My Cat Has a Broken Leg and I Can’t Afford Vet?

A cat’s broken leg is one of the more common reasons for a trip to the vet. While not all broken legs require surgery, many do. Surgery is expensive, and your cat will also need aftercare, which can be costly.

Cat broken leg can’t afford vet

How much does a cat’s broken leg treatment cost?

The cost of treatment for a cat’s broken leg differs according to the type of fracture, the severity, and the region where you reside.

  • A minor fracture that can be easily treated can cost between $100 and $300, while those involving multiple fractures can cost from $500 to $1000.
  • Cats suffering from severe injuries like a fractured pelvis will incur higher costs that range from $1000 to $2000.
  • Some may even require surgery which can be very costly ranging up to $5000 depending on the complicated procedure that needs to be done.

My cat has a broken leg and I have no money

Here are some programs and organizations that may be able to help you:

1. Payment plan

Call your local veterinarian’s office and ask about payment plans or credit cards. Sometimes these options are available even if you have no insurance. Ask if there’s a humane society or animal shelter that will take in your pet and work with you on payment plans or fundraising efforts.

2. Rehoming

Trying to rehome your cat may be the best option for everyone involved. If you approach shelters or rescues with this in mind, they might be able to help you find someone who can give your kitty the medical attention it needs.

3. Fundraising

Consider fundraising. This could be something as simple as going door-to-door asking for donations or organizing a yard sale to raise money for your cat’s medical care. Be creative; I know someone who organized a bake sale and sold cookies for $1 a piece!

4. Online or community bulletin boards

You can also look online or through community bulletin boards to see if anyone has posted about needing assistance paying their vet bills; they may have generous benefactors willing to help fund your cat’s surgery!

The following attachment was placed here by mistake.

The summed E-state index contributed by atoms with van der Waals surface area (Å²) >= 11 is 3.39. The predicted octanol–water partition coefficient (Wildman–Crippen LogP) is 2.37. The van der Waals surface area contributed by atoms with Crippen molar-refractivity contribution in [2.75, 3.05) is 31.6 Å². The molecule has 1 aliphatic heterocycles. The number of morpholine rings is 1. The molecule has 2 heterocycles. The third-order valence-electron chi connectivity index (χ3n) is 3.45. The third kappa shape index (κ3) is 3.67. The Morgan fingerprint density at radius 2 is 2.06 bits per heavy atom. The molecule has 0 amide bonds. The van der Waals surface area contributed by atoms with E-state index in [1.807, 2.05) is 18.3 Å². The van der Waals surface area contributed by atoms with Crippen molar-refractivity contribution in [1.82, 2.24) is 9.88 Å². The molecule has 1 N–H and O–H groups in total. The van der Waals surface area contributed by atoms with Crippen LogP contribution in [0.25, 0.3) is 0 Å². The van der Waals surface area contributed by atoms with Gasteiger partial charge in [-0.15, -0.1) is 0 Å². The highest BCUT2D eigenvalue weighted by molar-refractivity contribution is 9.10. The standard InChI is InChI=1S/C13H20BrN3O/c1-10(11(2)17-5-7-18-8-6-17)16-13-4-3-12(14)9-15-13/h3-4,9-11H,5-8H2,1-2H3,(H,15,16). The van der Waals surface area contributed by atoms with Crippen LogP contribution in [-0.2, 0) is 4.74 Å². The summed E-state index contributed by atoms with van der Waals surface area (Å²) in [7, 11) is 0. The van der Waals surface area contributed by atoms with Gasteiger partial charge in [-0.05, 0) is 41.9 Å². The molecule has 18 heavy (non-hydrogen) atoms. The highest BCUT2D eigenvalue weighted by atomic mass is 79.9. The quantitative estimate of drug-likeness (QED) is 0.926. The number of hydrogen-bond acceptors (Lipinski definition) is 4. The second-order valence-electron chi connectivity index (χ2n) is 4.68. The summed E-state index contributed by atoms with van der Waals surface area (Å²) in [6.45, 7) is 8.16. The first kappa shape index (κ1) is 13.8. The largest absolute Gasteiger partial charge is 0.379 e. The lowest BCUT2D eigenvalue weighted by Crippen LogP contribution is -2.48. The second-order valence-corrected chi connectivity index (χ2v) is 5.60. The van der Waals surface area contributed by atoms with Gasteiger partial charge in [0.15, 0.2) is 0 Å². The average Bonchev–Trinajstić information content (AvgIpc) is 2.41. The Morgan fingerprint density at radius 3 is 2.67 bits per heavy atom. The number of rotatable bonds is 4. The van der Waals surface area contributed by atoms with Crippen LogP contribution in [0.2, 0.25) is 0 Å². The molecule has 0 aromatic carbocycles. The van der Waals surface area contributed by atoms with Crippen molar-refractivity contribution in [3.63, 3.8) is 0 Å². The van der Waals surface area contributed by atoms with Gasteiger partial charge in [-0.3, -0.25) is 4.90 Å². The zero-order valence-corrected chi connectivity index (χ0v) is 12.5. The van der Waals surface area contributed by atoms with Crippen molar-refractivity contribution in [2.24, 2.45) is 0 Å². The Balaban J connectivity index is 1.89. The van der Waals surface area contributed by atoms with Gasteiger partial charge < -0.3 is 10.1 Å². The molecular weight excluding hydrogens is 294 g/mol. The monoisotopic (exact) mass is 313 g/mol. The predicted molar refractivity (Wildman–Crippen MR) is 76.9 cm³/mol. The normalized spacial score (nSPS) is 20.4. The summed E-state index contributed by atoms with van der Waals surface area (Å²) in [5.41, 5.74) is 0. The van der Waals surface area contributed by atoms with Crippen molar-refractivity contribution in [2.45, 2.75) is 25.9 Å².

You can also post on Facebook groups that are specific to pet owners or animal lovers in your area to try and raise awareness of your situation. You never know who might be able to help or have advice for you!

5. Care Credit

Care Credit offers veterinary financing (similar to a credit card). You can apply online or through participating veterinary offices. There is no annual fee and you will get a statement each month detailing your payments and balances.

6. Humane Society

The Humane Society has a list of organizations by state that may offer grants or low-cost veterinary services. If there isn’t an organization listed in your state, call your local animal shelter and ask if they know of any resources in your area.

If there’s no other option, you might need to euthanize your cat. It’s not something anyone wants to do, but when faced with the choice of putting an animal down versus letting it suffer, most people choose the latter option only as a last resort.

Can a cat’s broken leg heal on its own?

A cat with a broken leg that is not treated will develop a limp and have trouble walking, running, and climbing. If a cat’s leg is not set in place with splints, he may not be able to stand up.